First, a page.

As part of WuXi AppTec’s ongoing efforts to collaboratively foster new thinking and actionable approaches in advancing breakthroughs for patients, we have launched a new interview series in 2022 – “Delivering on the Promise of New Modalities” – so leading voices of R&D can share how their approaches are addressing the barriers standing in the way of breakthroughs.
For our next interview as part of our featured series highlighting innovation in our ecosystem, we sat down with Maria Luisa Pineda, CEO and Co-founder, Envisagenics. As a spinout of the world-renowned Cold Spring Harbor Laboratory (CSHL) and an artificial intelligence-driven biotechnology company, Envisagenics focuses on diseases that are driven by splicing deregulation. With this scientific premise, Envisagenics primarily focuses on three therapeutic areas – oncology, neurodegenerative, and metabolic disorders. The company secured Series A financing in 2021 to continue to develop and improve its machine learning based drug discovery SpliceCore® platform and to discover and develop novel RNA splicing therapeutics. In November 2022, Envisagenics announced a multi-year research collaboration agreement with Bristol Myers Squibb for accelerated discovery and development of oncology therapeutic candidates.
Greetings Maria, nice to have you today. Could you please introduce Envisagenics’ platform to our readers? What is the top industry-wide challenge your company tries to solve?
Maria: As an AI-driven biotech company, we maximize the power and potential of sequencing data for the discovery of targets for therapeutic development. Traditional drug discovery paths are long, expensive, and often fail to reach patients. Envisagenics is capitalizing on the value of RNA sequencing data to identify novel RNA splicing derived targets in-silico and understand the mechanism of action for each target prior to validating the biology in downstream experiments. Another industry-wide challenge is the need for novel therapeutic targets since most biopharma companies are working on the same, stagnant targets. As technologies have advanced, companies like Envisagenics can look beyond the targets at the genetic level by taking an exon-centric approach. With this validated approach, Envisagenics has created one of the largest search spaces of approximately 7 million splicing events, consisting of novel, alternative splicing-derived proteins.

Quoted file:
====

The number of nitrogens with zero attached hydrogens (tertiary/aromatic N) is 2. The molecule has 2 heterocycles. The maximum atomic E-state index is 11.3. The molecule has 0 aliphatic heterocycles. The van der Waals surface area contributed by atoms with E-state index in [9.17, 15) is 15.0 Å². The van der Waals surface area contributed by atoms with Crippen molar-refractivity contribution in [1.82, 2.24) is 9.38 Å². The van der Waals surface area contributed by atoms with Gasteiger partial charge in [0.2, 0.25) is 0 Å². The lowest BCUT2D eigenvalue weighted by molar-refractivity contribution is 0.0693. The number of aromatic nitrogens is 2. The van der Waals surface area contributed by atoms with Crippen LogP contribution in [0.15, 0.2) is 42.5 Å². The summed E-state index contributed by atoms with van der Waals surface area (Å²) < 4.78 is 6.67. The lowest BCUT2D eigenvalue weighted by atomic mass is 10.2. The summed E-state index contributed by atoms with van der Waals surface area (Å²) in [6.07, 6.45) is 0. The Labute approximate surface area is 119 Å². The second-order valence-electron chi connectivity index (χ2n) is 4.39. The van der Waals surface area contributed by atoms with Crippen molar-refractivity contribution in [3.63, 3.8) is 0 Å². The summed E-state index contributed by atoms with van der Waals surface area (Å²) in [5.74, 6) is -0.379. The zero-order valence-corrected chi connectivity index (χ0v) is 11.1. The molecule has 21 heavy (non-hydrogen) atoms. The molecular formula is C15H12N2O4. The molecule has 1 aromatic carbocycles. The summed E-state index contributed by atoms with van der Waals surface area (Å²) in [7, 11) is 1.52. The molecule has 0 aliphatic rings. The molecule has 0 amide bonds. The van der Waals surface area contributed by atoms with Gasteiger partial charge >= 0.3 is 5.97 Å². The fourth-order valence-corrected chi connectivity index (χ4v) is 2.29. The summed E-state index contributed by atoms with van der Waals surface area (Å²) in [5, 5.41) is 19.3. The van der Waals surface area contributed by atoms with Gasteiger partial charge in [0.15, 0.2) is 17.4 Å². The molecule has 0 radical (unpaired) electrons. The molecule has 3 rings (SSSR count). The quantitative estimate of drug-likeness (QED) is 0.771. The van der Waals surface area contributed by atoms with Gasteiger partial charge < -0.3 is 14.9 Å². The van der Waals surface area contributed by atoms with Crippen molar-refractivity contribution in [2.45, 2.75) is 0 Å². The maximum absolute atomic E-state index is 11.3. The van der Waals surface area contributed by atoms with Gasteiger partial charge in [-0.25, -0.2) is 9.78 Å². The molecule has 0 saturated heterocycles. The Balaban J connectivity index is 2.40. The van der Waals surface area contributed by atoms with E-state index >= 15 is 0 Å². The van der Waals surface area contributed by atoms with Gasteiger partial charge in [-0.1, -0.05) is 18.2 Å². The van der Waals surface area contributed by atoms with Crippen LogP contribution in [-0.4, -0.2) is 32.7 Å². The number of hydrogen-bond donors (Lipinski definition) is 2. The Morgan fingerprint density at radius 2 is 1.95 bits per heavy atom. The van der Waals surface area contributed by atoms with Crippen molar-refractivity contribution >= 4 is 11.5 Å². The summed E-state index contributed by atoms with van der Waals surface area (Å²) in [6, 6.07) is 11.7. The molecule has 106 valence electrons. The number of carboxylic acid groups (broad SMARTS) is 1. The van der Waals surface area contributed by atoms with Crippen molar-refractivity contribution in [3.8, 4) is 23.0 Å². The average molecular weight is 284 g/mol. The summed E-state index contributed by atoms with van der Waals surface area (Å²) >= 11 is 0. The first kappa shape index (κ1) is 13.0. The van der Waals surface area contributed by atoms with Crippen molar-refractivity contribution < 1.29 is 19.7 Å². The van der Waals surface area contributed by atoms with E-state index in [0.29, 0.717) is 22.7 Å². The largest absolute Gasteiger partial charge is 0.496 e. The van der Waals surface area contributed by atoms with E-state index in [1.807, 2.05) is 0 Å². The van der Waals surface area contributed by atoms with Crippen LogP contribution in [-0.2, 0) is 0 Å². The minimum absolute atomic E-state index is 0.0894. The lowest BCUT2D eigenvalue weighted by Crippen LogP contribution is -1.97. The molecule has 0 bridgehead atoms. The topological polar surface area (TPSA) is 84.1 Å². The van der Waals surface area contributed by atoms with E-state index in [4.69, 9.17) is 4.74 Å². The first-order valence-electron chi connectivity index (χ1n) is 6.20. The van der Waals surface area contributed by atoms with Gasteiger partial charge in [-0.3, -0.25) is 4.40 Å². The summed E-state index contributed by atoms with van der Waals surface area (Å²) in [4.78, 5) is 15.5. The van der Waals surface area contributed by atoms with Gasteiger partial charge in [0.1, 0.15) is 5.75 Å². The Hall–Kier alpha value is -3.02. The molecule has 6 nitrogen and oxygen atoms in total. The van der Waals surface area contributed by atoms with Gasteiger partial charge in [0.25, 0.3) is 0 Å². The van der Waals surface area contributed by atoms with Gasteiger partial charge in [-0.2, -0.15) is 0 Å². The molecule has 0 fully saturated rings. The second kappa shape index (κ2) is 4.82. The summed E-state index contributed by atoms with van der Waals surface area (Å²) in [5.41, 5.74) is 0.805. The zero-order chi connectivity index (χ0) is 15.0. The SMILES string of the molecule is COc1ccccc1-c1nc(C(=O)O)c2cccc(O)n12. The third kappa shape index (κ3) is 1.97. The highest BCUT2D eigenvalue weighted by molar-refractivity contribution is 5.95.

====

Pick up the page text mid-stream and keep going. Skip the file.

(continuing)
Compared with existing approaches, how unique and differentiated is your approach?
Maria: Envisagenics’ SpliceCore software platform uses machine learning and AI to re-envision the human genome with a validated exon-centric approach that leads to the discovery of novel targets that gene-centric discovery approaches cannot find. Envisagenics’ technology combines high-performance computing and proprietary ML algorithms to process high volumes of RNA-seq data for the identification of novel targets, at an accelerated rate, in the therapeutic areas of interest—thereby truncating a promising new drug’s time to market. Envisagenics’ technology also addresses the high failure rates of therapeutics in clinical trials by leveraging its scientific expertise in RNA splicing and combining it with SpliceCore’s ability to identify and develop highly specific therapeutics that modulate RNA splicing events involved in the pathogenesis of oncology, neurodegenerative, and metabolic disorders. With innovative technology and rare expertise, Envisagenics is poised to help patients faster than ever before.
In your opinion, what are the key challenges in realizing the full potential of your new technologies? Solutions? Do you anticipate any key milestones in the near future?
Maria: The primary challenge has been overcoming outdated, preconceived biases against RNA therapeutics and AI, along with a general resistance to change. Historically, the field of RNA therapeutics has had its setbacks, partly due to delivery methods and concerns with efficacy during development. However, the industry’s reluctance to embrace RNA therapeutics fell by the wayside with the advent of successful mRNA vaccines during the COVID-19 pandemic. RNA technologies have now demonstrated enormous promise, and we are energized and excited to be part of that revolution. As the company continues to mature, Envisagenics’ goal is to see one of its RNA therapeutic assets help patients in need faster than ever. There are other AI-based biotechnology companies that are approaching IND and taking drugs into the clinic. Therefore, our goal represents a key, achievable milestone that Envisagenics aspires to reach in the coming years.